beach on the Bolivar Peninsula


Improv Everywhere

I spent an evening a couple weeks ago with my two nephews watching YouTube videos made by the flash mod/performance group Improv Everywhere. I'm sure people are familiar with some of their missions. I recommend going to their website and checking out their entire archive. They are hysterical, often very clever, and bring joy.
Here is one to crack you up.


Mississippi Museum of Art

A few gems from the collection... If you are passing through Jackson it's a must!
Top to Bottom
Franke West Keating High Cotton, circa 1980
Marshall Bouldin III Second Notice, circa 1954
John C Coovert King Cotton, circa 1907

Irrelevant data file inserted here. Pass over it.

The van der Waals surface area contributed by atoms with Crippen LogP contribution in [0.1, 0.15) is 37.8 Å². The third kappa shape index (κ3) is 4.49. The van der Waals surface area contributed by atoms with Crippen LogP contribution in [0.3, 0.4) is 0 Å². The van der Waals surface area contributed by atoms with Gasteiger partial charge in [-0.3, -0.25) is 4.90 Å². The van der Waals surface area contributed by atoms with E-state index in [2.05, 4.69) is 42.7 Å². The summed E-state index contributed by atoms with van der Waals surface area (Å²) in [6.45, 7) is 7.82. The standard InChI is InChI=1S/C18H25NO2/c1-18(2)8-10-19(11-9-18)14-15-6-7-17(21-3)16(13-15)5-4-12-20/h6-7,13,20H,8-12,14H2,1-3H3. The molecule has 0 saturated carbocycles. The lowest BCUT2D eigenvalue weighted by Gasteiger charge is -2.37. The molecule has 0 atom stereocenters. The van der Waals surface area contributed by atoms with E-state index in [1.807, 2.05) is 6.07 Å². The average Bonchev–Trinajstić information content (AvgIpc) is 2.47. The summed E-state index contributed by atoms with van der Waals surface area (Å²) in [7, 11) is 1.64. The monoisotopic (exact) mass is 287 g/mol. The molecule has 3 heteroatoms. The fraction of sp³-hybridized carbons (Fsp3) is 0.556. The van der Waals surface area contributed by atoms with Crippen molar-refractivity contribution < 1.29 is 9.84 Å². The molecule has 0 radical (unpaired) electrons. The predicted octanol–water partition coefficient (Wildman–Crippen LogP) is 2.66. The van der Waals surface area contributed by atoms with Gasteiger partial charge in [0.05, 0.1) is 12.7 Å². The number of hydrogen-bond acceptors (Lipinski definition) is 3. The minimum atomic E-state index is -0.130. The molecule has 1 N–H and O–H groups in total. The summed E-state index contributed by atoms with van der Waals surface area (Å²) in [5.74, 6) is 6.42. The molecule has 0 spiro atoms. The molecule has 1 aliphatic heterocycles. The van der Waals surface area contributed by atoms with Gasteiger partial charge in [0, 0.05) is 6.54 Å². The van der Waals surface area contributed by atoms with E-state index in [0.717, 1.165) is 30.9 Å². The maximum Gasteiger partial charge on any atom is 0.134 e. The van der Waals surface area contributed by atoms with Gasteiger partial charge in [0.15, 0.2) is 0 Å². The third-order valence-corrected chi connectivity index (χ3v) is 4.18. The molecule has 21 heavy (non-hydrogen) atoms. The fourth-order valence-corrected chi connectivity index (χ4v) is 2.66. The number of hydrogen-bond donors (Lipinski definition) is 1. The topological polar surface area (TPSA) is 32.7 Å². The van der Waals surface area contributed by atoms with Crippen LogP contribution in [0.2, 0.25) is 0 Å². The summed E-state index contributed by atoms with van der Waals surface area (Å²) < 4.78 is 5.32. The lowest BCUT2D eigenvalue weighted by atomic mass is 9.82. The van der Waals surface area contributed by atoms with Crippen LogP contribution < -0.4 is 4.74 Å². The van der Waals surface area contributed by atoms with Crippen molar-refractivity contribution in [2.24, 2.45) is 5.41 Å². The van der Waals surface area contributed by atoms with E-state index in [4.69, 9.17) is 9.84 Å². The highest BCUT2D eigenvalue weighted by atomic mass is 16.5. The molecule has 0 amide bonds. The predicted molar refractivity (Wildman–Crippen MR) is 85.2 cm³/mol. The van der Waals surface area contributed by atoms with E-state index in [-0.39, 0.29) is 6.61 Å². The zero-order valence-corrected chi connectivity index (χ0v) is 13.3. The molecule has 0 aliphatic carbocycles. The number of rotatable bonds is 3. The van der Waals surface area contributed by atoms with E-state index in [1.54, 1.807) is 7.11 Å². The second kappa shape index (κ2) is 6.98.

Marie Hull Sharecroppers, 1938
William Hollingsworth, Crossroad, no date
Eudora Welty, title and date omitted due to accidentally not being recorded by me
Ethel Pennewill Brown Leach, Totin' clothes, Mississippi, 1916
Boyd Saunders The Gathering, 1984
Roland Freeman, Sunday Baseball Game 1976


Road Trip 2010

Seth & I headed out on about our 5th in as many years road trip this weekend. Our first stops so far have been Alabama and Mississippi. It's extremely lush and beautiful down here in the deep south. Here are a few shots I am liking so far below...